After traversing mountains and rivers, there will eventually be brightness at the end.
When you gain perspective on many superfluous things, you will find that better things await you henceforth.
Tribulations abound everywhere in life, and living is a kind of exercise.
Except for life and death itself, all else is trivial, but if you perform good deeds, ask not about your future, simply remain indifferent to gains and losses.
There are ups and downs in life, and there are vicissitudes in life.
The only survivor of a shipwreck was washed ashore a deserted isle. He hoped for rescue each day, yet a miracle came not to pass.
In order to survive, he built a hut from boughs, yet misfortune struck again, a fire destroyed the cabin, and he felt profound despair amidst the billowing smoke.
When he was on the verge of forfeiting his life, a large ship sailed towards him and he was rescued.
“How came you to know I was here?” he inquired.
“We saw thick smoke rising hence and thought mayhap someone was here,” replied the crew.
Whose life is not fraught with gains and losses in equal measure? Losing something is not necessarily detrimental. What you lose here, you are certain to find elsewhere.
Only by gaining perspective on gains and losses can you encounter the most splendid scene in the deep vale of despair.
Knowing the world yet not the world, the calendar is smooth yet naive.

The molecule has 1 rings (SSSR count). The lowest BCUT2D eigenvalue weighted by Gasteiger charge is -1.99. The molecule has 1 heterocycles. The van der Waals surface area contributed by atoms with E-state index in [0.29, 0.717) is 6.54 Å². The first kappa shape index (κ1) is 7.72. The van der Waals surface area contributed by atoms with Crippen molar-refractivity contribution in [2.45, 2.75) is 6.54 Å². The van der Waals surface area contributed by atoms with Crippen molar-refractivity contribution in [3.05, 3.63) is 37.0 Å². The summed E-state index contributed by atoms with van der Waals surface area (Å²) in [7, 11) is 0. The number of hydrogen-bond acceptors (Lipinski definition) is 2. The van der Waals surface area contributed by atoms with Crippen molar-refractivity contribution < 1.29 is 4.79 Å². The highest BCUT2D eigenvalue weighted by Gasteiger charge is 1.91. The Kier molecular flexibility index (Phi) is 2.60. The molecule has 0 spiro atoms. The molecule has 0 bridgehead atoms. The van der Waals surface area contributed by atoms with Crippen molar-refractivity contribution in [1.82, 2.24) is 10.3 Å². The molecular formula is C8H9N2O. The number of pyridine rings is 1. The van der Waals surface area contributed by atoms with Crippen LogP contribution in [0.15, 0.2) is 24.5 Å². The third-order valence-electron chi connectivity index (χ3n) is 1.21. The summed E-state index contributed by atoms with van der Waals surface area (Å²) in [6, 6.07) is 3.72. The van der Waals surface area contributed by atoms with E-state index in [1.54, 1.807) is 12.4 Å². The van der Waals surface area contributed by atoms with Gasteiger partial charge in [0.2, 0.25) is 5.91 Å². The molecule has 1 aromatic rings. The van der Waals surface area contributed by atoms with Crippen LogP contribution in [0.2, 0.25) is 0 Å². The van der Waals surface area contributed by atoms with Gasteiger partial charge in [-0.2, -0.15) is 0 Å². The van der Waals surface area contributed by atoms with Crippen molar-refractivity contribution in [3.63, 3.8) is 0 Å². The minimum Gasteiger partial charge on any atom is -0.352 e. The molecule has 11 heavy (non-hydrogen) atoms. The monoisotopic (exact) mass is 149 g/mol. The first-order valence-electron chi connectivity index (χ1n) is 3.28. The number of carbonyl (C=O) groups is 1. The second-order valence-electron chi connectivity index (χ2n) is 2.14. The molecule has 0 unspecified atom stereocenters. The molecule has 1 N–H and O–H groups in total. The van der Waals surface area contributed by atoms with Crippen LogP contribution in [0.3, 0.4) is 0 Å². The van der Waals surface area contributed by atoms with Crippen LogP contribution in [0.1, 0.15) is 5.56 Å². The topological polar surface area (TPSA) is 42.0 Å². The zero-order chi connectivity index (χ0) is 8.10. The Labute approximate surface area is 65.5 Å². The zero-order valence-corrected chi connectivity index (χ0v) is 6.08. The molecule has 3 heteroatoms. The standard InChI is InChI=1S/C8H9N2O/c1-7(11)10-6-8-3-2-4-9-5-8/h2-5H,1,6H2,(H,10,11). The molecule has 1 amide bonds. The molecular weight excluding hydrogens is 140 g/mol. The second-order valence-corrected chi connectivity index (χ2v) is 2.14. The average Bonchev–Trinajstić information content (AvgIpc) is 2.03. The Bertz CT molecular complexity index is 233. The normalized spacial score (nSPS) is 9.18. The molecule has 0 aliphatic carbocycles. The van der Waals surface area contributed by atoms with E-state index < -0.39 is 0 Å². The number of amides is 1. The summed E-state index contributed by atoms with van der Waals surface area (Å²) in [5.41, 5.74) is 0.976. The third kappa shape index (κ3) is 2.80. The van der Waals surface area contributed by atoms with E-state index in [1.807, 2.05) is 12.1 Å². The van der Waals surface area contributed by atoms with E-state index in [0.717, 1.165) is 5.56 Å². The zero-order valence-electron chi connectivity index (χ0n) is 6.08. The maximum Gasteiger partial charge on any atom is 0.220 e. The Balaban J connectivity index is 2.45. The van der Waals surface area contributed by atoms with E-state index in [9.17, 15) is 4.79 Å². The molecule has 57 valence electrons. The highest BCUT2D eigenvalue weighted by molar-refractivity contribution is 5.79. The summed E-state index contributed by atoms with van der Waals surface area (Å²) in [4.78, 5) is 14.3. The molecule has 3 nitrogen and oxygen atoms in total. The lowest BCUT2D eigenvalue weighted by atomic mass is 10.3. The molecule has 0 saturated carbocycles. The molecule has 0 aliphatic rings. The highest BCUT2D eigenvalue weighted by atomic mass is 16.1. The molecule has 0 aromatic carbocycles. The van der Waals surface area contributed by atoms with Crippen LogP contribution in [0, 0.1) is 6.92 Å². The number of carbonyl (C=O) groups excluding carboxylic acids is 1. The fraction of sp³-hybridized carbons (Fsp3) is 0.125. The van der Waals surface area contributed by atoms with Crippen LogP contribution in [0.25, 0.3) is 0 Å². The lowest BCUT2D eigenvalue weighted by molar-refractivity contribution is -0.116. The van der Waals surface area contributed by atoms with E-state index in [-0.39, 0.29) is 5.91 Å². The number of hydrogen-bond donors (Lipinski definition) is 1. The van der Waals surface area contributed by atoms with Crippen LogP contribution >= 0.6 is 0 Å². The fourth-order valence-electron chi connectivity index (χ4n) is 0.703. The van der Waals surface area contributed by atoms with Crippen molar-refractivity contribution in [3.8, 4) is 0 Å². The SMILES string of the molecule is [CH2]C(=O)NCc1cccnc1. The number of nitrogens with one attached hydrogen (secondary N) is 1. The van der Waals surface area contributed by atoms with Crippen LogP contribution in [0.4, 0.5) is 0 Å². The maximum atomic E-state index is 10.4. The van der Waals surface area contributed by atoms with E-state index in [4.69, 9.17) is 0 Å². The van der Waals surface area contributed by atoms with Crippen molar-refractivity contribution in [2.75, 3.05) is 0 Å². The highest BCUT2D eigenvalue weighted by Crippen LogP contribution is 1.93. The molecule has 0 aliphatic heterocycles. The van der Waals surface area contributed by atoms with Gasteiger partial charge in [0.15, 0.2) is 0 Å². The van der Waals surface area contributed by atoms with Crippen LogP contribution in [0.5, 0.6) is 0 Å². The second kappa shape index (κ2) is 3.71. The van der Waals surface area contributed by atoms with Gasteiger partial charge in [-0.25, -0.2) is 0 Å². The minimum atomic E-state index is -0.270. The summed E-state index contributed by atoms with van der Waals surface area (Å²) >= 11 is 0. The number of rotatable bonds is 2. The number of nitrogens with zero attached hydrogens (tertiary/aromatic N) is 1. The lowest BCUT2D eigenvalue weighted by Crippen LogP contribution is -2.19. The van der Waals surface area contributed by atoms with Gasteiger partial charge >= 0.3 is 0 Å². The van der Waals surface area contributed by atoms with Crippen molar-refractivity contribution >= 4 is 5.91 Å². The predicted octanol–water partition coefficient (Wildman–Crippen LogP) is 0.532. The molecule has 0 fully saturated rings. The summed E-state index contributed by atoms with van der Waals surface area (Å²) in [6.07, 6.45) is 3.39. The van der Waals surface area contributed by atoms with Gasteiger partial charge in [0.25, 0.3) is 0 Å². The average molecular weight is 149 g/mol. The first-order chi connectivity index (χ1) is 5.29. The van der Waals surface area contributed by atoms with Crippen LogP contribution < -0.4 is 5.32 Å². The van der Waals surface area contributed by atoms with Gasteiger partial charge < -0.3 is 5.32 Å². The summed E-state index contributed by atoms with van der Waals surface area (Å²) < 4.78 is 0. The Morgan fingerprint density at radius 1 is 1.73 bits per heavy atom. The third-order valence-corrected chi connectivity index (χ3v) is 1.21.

The great talent Nalan Xingde said long ago: Waiting in leisure to alter the aged man’s heart, yet the aged man’s heart is changeable.
There has never been a constant thing in this world, nor a consistent human heart.
If you swear to be friends for life today, you may part ways tomorrow; if you swear to each other today to safeguard your love for life, it may become dispensable tomorrow.
Hence, for those who have parted, be not humble to keep them, be not entangled if you have lost your love, and force not yourself if your heart is far away.
Only by gaining perspective on people’s hearts can you be one who knows the world yet not the world. Even if you fall or are hurt, you still possess love in your heart and light in your eyes.
With a wave of your sleeve, leave the past behind.
There was an old man in England, George, who had a habit — every time he passed a door, George always turned around and closed the door gently.
His friend inquired wonderingly: “Must you close all these doors?”
“Oh, of course ’tis necessary,” said George with a smile. “I’ve been closing the door behind me all my life, and when you close the door, you leave the past behind.”
The greatest pain of a person is to cling to the past; the greatest happiness is to gain perspective on the past.
If you err, correct it, if you lose, you admit it, if you fail, you begin anew.
Traversing mountains and rivers, you will ultimately behold the willows and blossoms; only when you gain perspective on the past, can you proceed lightly.